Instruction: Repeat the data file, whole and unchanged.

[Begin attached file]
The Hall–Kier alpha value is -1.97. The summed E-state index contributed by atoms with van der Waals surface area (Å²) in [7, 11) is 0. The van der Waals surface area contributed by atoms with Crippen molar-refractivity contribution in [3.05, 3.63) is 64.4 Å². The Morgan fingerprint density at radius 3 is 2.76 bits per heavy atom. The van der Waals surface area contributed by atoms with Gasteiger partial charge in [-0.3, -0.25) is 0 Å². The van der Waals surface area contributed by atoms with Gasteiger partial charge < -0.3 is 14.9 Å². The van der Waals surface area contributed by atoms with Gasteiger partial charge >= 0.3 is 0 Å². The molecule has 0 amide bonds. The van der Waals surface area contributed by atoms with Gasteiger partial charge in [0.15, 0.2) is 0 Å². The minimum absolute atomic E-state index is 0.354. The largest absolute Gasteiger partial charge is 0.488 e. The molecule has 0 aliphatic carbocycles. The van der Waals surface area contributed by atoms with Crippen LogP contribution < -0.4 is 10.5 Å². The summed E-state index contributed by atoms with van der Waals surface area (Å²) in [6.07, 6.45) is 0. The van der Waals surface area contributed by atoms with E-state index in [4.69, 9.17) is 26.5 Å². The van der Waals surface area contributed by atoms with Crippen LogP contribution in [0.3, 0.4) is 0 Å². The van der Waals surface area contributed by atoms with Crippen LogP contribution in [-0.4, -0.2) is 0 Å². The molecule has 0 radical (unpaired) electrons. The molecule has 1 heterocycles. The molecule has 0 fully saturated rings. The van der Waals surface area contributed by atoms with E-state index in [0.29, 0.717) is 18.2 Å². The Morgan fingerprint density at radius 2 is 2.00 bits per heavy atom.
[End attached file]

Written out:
The Hall–Kier alpha value is -1.97. The summed E-state index contributed by atoms with van der Waals surface area (Å²) in [7, 11) is 0. The van der Waals surface area contributed by atoms with Crippen molar-refractivity contribution in [3.05, 3.63) is 64.4 Å². The Morgan fingerprint density at radius 3 is 2.76 bits per heavy atom. The van der Waals surface area contributed by atoms with Gasteiger partial charge in [-0.3, -0.25) is 0 Å². The van der Waals surface area contributed by atoms with Gasteiger partial charge < -0.3 is 14.9 Å². The van der Waals surface area contributed by atoms with Gasteiger partial charge >= 0.3 is 0 Å². The molecule has 0 amide bonds. The van der Waals surface area contributed by atoms with Gasteiger partial charge in [0.15, 0.2) is 0 Å². The minimum absolute atomic E-state index is 0.354. The largest absolute Gasteiger partial charge is 0.488 e. The molecule has 0 aliphatic carbocycles. The van der Waals surface area contributed by atoms with Crippen LogP contribution < -0.4 is 10.5 Å². The summed E-state index contributed by atoms with van der Waals surface area (Å²) in [6.07, 6.45) is 0. The van der Waals surface area contributed by atoms with E-state index in [4.69, 9.17) is 26.5 Å². The van der Waals surface area contributed by atoms with Crippen LogP contribution in [0.3, 0.4) is 0 Å². The van der Waals surface area contributed by atoms with Crippen LogP contribution in [-0.4, -0.2) is 0 Å². The molecule has 0 radical (unpaired) electrons. The molecule has 1 heterocycles. The molecule has 0 fully saturated rings. The van der Waals surface area contributed by atoms with E-state index in [0.29, 0.717) is 18.2 Å². The Morgan fingerprint density at radius 2 is 2.00 bits per heavy atom.